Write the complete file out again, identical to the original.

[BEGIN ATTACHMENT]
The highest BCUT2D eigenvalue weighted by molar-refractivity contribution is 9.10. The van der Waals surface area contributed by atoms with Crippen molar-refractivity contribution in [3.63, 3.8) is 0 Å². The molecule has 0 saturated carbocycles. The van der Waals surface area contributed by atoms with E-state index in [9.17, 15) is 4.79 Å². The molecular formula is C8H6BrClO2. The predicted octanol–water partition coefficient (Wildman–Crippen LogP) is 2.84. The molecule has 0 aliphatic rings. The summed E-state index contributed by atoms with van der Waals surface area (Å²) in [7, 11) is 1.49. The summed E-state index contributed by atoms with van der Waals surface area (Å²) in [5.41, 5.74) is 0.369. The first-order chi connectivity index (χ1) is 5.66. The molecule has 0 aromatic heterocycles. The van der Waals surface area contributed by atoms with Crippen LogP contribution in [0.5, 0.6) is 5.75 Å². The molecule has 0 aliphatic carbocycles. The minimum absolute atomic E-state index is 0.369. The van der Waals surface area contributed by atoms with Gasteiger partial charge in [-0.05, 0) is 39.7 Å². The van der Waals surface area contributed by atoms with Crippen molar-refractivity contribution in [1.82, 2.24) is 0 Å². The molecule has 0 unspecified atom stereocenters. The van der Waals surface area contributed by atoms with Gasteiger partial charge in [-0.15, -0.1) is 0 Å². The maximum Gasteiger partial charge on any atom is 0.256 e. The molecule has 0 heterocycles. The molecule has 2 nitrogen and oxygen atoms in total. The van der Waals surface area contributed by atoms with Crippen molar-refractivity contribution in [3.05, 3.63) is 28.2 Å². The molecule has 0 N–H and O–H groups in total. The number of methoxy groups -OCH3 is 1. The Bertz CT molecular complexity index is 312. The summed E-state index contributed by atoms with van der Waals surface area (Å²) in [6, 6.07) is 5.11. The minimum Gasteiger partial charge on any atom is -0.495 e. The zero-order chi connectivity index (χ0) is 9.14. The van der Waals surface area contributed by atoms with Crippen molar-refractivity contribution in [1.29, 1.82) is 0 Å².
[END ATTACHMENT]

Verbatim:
The highest BCUT2D eigenvalue weighted by molar-refractivity contribution is 9.10. The van der Waals surface area contributed by atoms with Crippen molar-refractivity contribution in [3.63, 3.8) is 0 Å². The molecule has 0 saturated carbocycles. The van der Waals surface area contributed by atoms with E-state index in [9.17, 15) is 4.79 Å². The molecular formula is C8H6BrClO2. The predicted octanol–water partition coefficient (Wildman–Crippen LogP) is 2.84. The molecule has 0 aliphatic rings. The summed E-state index contributed by atoms with van der Waals surface area (Å²) in [7, 11) is 1.49. The summed E-state index contributed by atoms with van der Waals surface area (Å²) in [5.41, 5.74) is 0.369. The first-order chi connectivity index (χ1) is 5.66. The molecule has 0 aromatic heterocycles. The van der Waals surface area contributed by atoms with Crippen LogP contribution in [0.5, 0.6) is 5.75 Å². The molecule has 0 aliphatic carbocycles. The minimum absolute atomic E-state index is 0.369. The van der Waals surface area contributed by atoms with Gasteiger partial charge in [-0.05, 0) is 39.7 Å². The van der Waals surface area contributed by atoms with Crippen molar-refractivity contribution in [1.82, 2.24) is 0 Å². The molecule has 0 unspecified atom stereocenters. The van der Waals surface area contributed by atoms with Gasteiger partial charge in [-0.15, -0.1) is 0 Å². The maximum Gasteiger partial charge on any atom is 0.256 e. The molecule has 0 heterocycles. The molecule has 2 nitrogen and oxygen atoms in total. The van der Waals surface area contributed by atoms with Crippen molar-refractivity contribution in [3.05, 3.63) is 28.2 Å². The molecule has 0 N–H and O–H groups in total. The number of methoxy groups -OCH3 is 1. The Bertz CT molecular complexity index is 312. The summed E-state index contributed by atoms with van der Waals surface area (Å²) in [6, 6.07) is 5.11. The minimum Gasteiger partial charge on any atom is -0.495 e. The zero-order chi connectivity index (χ0) is 9.14. The van der Waals surface area contributed by atoms with Crippen molar-refractivity contribution in [1.29, 1.82) is 0 Å².